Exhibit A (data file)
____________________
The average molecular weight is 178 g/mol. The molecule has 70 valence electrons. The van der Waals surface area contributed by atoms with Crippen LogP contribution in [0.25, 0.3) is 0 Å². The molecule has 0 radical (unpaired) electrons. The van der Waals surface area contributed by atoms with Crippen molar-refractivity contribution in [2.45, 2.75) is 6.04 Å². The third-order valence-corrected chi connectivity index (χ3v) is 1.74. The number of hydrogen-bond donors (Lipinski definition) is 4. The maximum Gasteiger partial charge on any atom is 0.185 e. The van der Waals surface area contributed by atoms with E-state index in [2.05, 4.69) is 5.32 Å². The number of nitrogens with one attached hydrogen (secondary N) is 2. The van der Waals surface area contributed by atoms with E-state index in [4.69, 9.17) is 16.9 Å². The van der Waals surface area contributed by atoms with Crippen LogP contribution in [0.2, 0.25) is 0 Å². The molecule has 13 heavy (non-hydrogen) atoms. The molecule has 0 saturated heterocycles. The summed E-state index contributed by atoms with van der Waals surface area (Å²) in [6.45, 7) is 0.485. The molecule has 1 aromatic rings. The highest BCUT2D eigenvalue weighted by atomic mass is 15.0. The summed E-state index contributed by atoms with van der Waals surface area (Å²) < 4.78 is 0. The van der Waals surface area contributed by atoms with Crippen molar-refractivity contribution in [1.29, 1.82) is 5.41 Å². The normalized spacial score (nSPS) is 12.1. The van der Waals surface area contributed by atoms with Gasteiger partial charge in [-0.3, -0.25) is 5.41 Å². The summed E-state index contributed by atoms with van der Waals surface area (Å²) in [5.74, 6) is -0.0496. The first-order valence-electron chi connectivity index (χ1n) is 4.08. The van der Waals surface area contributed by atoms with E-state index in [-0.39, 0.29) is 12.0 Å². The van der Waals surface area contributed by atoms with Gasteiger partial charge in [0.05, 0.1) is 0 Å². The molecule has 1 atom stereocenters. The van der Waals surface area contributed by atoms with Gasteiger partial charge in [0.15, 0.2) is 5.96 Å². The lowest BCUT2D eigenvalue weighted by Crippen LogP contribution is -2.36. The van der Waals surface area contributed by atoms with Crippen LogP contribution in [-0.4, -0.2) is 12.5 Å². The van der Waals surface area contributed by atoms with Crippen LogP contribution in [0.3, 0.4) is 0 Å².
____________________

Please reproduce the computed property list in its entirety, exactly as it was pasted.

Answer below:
The average molecular weight is 178 g/mol. The molecule has 70 valence electrons. The van der Waals surface area contributed by atoms with Crippen LogP contribution in [0.25, 0.3) is 0 Å². The molecule has 0 radical (unpaired) electrons. The van der Waals surface area contributed by atoms with Crippen molar-refractivity contribution in [2.45, 2.75) is 6.04 Å². The third-order valence-corrected chi connectivity index (χ3v) is 1.74. The number of hydrogen-bond donors (Lipinski definition) is 4. The maximum Gasteiger partial charge on any atom is 0.185 e. The van der Waals surface area contributed by atoms with E-state index in [2.05, 4.69) is 5.32 Å². The number of nitrogens with one attached hydrogen (secondary N) is 2. The van der Waals surface area contributed by atoms with E-state index in [4.69, 9.17) is 16.9 Å². The van der Waals surface area contributed by atoms with Crippen LogP contribution in [0.2, 0.25) is 0 Å². The molecule has 13 heavy (non-hydrogen) atoms. The molecule has 0 saturated heterocycles. The summed E-state index contributed by atoms with van der Waals surface area (Å²) in [6.45, 7) is 0.485. The molecule has 1 aromatic rings. The highest BCUT2D eigenvalue weighted by atomic mass is 15.0. The summed E-state index contributed by atoms with van der Waals surface area (Å²) < 4.78 is 0. The van der Waals surface area contributed by atoms with Crippen molar-refractivity contribution in [1.29, 1.82) is 5.41 Å². The normalized spacial score (nSPS) is 12.1. The van der Waals surface area contributed by atoms with Gasteiger partial charge in [-0.3, -0.25) is 5.41 Å². The summed E-state index contributed by atoms with van der Waals surface area (Å²) in [5.74, 6) is -0.0496. The first-order valence-electron chi connectivity index (χ1n) is 4.08. The van der Waals surface area contributed by atoms with E-state index in [-0.39, 0.29) is 12.0 Å². The van der Waals surface area contributed by atoms with Gasteiger partial charge in [0.05, 0.1) is 0 Å². The molecule has 1 atom stereocenters. The van der Waals surface area contributed by atoms with Gasteiger partial charge in [0.15, 0.2) is 5.96 Å². The lowest BCUT2D eigenvalue weighted by Crippen LogP contribution is -2.36. The van der Waals surface area contributed by atoms with Crippen LogP contribution in [-0.4, -0.2) is 12.5 Å². The van der Waals surface area contributed by atoms with Crippen LogP contribution in [0.3, 0.4) is 0 Å².